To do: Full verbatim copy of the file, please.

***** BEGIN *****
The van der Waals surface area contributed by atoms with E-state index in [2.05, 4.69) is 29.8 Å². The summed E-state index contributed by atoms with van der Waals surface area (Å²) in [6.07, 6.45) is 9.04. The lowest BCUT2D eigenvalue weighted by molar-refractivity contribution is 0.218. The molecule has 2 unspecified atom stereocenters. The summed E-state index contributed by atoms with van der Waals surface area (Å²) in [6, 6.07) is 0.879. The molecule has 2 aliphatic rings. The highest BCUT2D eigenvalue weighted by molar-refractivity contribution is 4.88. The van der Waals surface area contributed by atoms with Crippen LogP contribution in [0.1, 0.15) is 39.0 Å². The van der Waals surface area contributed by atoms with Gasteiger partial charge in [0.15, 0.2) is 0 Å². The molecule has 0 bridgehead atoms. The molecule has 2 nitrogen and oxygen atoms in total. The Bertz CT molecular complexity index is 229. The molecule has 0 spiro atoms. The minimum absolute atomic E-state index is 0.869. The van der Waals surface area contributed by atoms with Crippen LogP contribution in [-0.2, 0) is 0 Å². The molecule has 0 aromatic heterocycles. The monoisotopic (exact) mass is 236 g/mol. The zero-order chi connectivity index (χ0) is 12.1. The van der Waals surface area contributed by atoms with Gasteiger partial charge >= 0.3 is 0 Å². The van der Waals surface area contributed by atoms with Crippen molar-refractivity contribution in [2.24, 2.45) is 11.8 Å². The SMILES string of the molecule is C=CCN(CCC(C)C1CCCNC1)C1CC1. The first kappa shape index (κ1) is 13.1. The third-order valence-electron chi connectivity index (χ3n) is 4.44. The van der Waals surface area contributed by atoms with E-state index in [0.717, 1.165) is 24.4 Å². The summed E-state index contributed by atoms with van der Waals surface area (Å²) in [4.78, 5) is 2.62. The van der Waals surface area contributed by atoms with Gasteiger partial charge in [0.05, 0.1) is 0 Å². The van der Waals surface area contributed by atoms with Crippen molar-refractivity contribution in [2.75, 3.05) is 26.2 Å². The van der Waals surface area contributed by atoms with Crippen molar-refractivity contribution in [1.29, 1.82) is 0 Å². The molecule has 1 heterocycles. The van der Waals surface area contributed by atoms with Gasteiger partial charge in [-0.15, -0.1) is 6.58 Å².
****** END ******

The van der Waals surface area contributed by atoms with E-state index in [2.05, 4.69) is 29.8 Å². The summed E-state index contributed by atoms with van der Waals surface area (Å²) in [6.07, 6.45) is 9.04. The lowest BCUT2D eigenvalue weighted by molar-refractivity contribution is 0.218. The molecule has 2 unspecified atom stereocenters. The summed E-state index contributed by atoms with van der Waals surface area (Å²) in [6, 6.07) is 0.879. The molecule has 2 aliphatic rings. The highest BCUT2D eigenvalue weighted by molar-refractivity contribution is 4.88. The van der Waals surface area contributed by atoms with Crippen LogP contribution in [0.1, 0.15) is 39.0 Å². The van der Waals surface area contributed by atoms with Gasteiger partial charge in [0.15, 0.2) is 0 Å². The molecule has 0 bridgehead atoms. The molecule has 2 nitrogen and oxygen atoms in total. The Bertz CT molecular complexity index is 229. The molecule has 0 spiro atoms. The minimum absolute atomic E-state index is 0.869. The van der Waals surface area contributed by atoms with Crippen LogP contribution in [-0.2, 0) is 0 Å². The molecule has 0 aromatic heterocycles. The monoisotopic (exact) mass is 236 g/mol. The zero-order chi connectivity index (χ0) is 12.1. The van der Waals surface area contributed by atoms with Gasteiger partial charge >= 0.3 is 0 Å². The van der Waals surface area contributed by atoms with Crippen molar-refractivity contribution in [2.24, 2.45) is 11.8 Å². The SMILES string of the molecule is C=CCN(CCC(C)C1CCCNC1)C1CC1. The first kappa shape index (κ1) is 13.1. The third-order valence-electron chi connectivity index (χ3n) is 4.44. The van der Waals surface area contributed by atoms with E-state index in [0.717, 1.165) is 24.4 Å². The summed E-state index contributed by atoms with van der Waals surface area (Å²) in [4.78, 5) is 2.62. The van der Waals surface area contributed by atoms with Gasteiger partial charge in [0.05, 0.1) is 0 Å². The van der Waals surface area contributed by atoms with Crippen molar-refractivity contribution in [2.75, 3.05) is 26.2 Å². The van der Waals surface area contributed by atoms with Crippen molar-refractivity contribution in [1.29, 1.82) is 0 Å². The molecule has 1 heterocycles. The van der Waals surface area contributed by atoms with Gasteiger partial charge in [-0.15, -0.1) is 6.58 Å².